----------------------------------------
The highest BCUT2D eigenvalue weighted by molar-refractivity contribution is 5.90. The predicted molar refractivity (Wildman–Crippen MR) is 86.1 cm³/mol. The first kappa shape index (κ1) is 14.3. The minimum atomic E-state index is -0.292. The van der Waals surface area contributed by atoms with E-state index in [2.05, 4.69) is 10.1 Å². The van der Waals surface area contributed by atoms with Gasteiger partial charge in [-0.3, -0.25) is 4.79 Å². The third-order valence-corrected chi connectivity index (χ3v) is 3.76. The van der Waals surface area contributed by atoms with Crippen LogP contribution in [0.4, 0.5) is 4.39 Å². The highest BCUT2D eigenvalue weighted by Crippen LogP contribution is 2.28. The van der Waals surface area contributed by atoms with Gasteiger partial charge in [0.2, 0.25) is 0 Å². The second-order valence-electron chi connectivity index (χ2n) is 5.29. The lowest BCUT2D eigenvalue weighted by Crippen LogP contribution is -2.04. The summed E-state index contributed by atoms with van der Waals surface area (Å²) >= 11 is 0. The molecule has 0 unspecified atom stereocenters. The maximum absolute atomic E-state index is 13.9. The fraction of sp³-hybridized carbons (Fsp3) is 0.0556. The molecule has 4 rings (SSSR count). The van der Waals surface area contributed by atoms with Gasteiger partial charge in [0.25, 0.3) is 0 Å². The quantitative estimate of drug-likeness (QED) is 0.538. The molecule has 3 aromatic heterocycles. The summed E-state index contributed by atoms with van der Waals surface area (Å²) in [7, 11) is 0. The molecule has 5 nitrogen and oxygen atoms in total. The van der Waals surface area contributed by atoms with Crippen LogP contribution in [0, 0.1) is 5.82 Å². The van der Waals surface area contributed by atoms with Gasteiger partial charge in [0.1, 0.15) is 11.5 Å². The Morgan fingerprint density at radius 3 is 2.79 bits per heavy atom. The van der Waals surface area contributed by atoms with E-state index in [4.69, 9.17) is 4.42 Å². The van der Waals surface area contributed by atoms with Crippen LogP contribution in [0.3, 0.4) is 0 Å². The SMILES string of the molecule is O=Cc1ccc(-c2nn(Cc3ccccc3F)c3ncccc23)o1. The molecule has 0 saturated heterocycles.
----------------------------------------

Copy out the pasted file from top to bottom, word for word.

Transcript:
The highest BCUT2D eigenvalue weighted by molar-refractivity contribution is 5.90. The predicted molar refractivity (Wildman–Crippen MR) is 86.1 cm³/mol. The first kappa shape index (κ1) is 14.3. The minimum atomic E-state index is -0.292. The van der Waals surface area contributed by atoms with E-state index in [2.05, 4.69) is 10.1 Å². The van der Waals surface area contributed by atoms with Gasteiger partial charge in [-0.3, -0.25) is 4.79 Å². The third-order valence-corrected chi connectivity index (χ3v) is 3.76. The van der Waals surface area contributed by atoms with Crippen LogP contribution in [0.4, 0.5) is 4.39 Å². The highest BCUT2D eigenvalue weighted by Crippen LogP contribution is 2.28. The van der Waals surface area contributed by atoms with Gasteiger partial charge in [0.2, 0.25) is 0 Å². The second-order valence-electron chi connectivity index (χ2n) is 5.29. The lowest BCUT2D eigenvalue weighted by Crippen LogP contribution is -2.04. The summed E-state index contributed by atoms with van der Waals surface area (Å²) >= 11 is 0. The molecule has 0 unspecified atom stereocenters. The maximum absolute atomic E-state index is 13.9. The fraction of sp³-hybridized carbons (Fsp3) is 0.0556. The molecule has 4 rings (SSSR count). The van der Waals surface area contributed by atoms with Gasteiger partial charge in [0.25, 0.3) is 0 Å². The quantitative estimate of drug-likeness (QED) is 0.538. The molecule has 3 aromatic heterocycles. The summed E-state index contributed by atoms with van der Waals surface area (Å²) in [7, 11) is 0. The molecule has 5 nitrogen and oxygen atoms in total. The van der Waals surface area contributed by atoms with Crippen LogP contribution in [0, 0.1) is 5.82 Å². The van der Waals surface area contributed by atoms with Gasteiger partial charge in [0.1, 0.15) is 11.5 Å². The Morgan fingerprint density at radius 3 is 2.79 bits per heavy atom. The van der Waals surface area contributed by atoms with E-state index in [4.69, 9.17) is 4.42 Å². The van der Waals surface area contributed by atoms with Crippen LogP contribution in [0.3, 0.4) is 0 Å². The SMILES string of the molecule is O=Cc1ccc(-c2nn(Cc3ccccc3F)c3ncccc23)o1. The molecule has 0 saturated heterocycles.